What Is Stringhalt?

My 29-year-old Quarter Horse gelding has been diagnosed with a condition that my veterinarian called “stringhalt.” What causes this condition? What is the treatment and prognosis?
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By Atwood Asbury, DVM, Professor Emeritus, University of Florida; and A.J. Kaneps, DVM; Beverly, Mass.

Q. My 29-year-old Quarter Horse gelding has been diagnosed with a condition that my veterinarian called “stringhalt.” He indicated that this condition is rare in this breed and in this location of the United States (northwestern Pennsylvania). What causes this condition? What is the treatment and prognosis?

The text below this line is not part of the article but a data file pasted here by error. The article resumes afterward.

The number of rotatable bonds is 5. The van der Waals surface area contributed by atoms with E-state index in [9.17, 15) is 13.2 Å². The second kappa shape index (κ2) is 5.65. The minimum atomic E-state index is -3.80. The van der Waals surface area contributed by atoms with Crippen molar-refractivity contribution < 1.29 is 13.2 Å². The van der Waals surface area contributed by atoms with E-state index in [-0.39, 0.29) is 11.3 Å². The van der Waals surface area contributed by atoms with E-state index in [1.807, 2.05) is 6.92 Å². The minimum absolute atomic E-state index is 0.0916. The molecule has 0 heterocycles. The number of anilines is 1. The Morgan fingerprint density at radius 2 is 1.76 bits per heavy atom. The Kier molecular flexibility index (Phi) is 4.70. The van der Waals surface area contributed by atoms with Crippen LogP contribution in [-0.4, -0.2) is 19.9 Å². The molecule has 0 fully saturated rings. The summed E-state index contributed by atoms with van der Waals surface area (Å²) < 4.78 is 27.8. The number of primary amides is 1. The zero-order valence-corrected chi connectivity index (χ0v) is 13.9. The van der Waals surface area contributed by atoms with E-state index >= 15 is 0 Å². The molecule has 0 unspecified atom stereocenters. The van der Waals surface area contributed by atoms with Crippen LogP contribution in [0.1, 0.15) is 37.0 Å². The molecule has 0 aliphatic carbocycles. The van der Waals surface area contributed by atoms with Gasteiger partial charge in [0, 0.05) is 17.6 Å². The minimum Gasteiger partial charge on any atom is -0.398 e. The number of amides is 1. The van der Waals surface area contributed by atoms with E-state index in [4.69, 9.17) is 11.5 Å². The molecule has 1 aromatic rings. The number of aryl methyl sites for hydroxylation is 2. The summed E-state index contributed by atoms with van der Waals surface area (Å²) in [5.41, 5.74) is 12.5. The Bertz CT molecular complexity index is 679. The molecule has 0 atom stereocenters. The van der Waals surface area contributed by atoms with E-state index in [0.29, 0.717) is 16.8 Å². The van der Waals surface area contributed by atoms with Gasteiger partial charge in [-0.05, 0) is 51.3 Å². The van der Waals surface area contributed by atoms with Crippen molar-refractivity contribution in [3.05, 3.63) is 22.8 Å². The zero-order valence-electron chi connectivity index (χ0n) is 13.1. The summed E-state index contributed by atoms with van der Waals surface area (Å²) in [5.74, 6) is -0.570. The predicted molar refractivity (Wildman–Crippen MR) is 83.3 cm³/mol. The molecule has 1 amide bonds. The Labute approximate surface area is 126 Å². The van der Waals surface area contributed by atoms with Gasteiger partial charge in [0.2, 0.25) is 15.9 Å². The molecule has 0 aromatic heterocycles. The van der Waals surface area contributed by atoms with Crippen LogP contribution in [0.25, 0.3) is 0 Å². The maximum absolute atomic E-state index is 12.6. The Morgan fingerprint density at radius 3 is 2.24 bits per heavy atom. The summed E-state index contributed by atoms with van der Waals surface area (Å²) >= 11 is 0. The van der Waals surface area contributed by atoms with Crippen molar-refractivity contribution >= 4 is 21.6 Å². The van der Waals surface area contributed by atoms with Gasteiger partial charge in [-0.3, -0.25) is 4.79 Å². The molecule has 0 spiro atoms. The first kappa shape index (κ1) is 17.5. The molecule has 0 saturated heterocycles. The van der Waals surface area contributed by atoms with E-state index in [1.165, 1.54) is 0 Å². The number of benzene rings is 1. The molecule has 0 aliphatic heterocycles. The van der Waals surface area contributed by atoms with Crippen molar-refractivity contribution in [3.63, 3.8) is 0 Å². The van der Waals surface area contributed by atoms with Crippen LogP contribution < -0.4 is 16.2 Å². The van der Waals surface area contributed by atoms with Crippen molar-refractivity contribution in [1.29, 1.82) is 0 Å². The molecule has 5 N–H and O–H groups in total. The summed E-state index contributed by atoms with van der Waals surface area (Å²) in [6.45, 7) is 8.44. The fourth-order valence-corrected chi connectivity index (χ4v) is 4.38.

Missy

A. Stringhalt is an abnormal gait that involves exaggerated flexion of one or both hock joints, resulting in a rapid elevation of the hind limb. The abnormality might be subtle–such as minor upward jerking of the hind leg, or so severe that the canon bone and fetlock are pulled violently against the horse’s belly. Some severely affected horses have difficulty moving forward because of the over-flexion at every step. Signs could be exaggerated in nervous or agitated horses, or when they are backed. There is no breed or age predilection. Other syndromes that can cause somewhat similar gait abnormalities include shivers, fibrotic myopathy, intermittent upward fixation of the patella, and peripheral neuropathy (nerve degeneration) due to equine protozoal myelitis (EPM)

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